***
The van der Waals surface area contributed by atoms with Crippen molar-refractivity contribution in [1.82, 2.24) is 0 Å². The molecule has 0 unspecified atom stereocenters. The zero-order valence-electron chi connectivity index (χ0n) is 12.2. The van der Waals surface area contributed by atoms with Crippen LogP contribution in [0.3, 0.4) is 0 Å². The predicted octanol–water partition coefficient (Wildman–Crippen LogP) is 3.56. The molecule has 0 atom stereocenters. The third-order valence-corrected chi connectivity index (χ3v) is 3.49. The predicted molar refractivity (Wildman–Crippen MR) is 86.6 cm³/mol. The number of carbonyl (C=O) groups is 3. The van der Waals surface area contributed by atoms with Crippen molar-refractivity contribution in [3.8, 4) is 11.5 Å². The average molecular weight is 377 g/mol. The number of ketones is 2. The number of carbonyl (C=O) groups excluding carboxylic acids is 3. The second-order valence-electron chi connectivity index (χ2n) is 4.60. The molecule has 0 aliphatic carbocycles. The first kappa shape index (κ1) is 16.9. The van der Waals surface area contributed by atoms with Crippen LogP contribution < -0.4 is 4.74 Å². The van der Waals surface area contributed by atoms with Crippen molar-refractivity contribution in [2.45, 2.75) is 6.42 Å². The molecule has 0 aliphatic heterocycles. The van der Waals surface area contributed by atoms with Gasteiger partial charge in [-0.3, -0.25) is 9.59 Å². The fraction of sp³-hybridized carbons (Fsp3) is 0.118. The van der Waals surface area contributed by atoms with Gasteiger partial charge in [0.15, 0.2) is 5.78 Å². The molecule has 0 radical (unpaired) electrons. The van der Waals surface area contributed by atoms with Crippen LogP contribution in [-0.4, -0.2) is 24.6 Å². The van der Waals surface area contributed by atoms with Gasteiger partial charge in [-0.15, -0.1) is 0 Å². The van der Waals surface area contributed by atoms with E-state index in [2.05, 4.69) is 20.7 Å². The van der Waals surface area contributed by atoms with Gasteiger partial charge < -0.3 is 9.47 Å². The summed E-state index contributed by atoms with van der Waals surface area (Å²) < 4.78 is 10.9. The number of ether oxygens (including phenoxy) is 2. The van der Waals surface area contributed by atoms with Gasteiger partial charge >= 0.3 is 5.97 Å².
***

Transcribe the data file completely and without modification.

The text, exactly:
The van der Waals surface area contributed by atoms with Crippen molar-refractivity contribution in [1.82, 2.24) is 0 Å². The molecule has 0 unspecified atom stereocenters. The zero-order valence-electron chi connectivity index (χ0n) is 12.2. The van der Waals surface area contributed by atoms with Crippen LogP contribution in [0.3, 0.4) is 0 Å². The predicted octanol–water partition coefficient (Wildman–Crippen LogP) is 3.56. The molecule has 0 atom stereocenters. The third-order valence-corrected chi connectivity index (χ3v) is 3.49. The predicted molar refractivity (Wildman–Crippen MR) is 86.6 cm³/mol. The number of carbonyl (C=O) groups is 3. The van der Waals surface area contributed by atoms with Crippen molar-refractivity contribution in [3.8, 4) is 11.5 Å². The average molecular weight is 377 g/mol. The number of ketones is 2. The number of carbonyl (C=O) groups excluding carboxylic acids is 3. The second-order valence-electron chi connectivity index (χ2n) is 4.60. The molecule has 0 aliphatic carbocycles. The first kappa shape index (κ1) is 16.9. The van der Waals surface area contributed by atoms with Crippen LogP contribution < -0.4 is 4.74 Å². The van der Waals surface area contributed by atoms with Crippen molar-refractivity contribution in [2.45, 2.75) is 6.42 Å². The molecule has 0 aliphatic heterocycles. The van der Waals surface area contributed by atoms with Gasteiger partial charge in [-0.3, -0.25) is 9.59 Å². The fraction of sp³-hybridized carbons (Fsp3) is 0.118. The van der Waals surface area contributed by atoms with Gasteiger partial charge in [0.15, 0.2) is 5.78 Å². The molecule has 0 radical (unpaired) electrons. The van der Waals surface area contributed by atoms with Crippen LogP contribution in [-0.4, -0.2) is 24.6 Å². The van der Waals surface area contributed by atoms with Gasteiger partial charge in [-0.15, -0.1) is 0 Å². The van der Waals surface area contributed by atoms with E-state index in [2.05, 4.69) is 20.7 Å². The van der Waals surface area contributed by atoms with Gasteiger partial charge < -0.3 is 9.47 Å². The summed E-state index contributed by atoms with van der Waals surface area (Å²) < 4.78 is 10.9. The number of ether oxygens (including phenoxy) is 2. The van der Waals surface area contributed by atoms with Gasteiger partial charge >= 0.3 is 5.97 Å².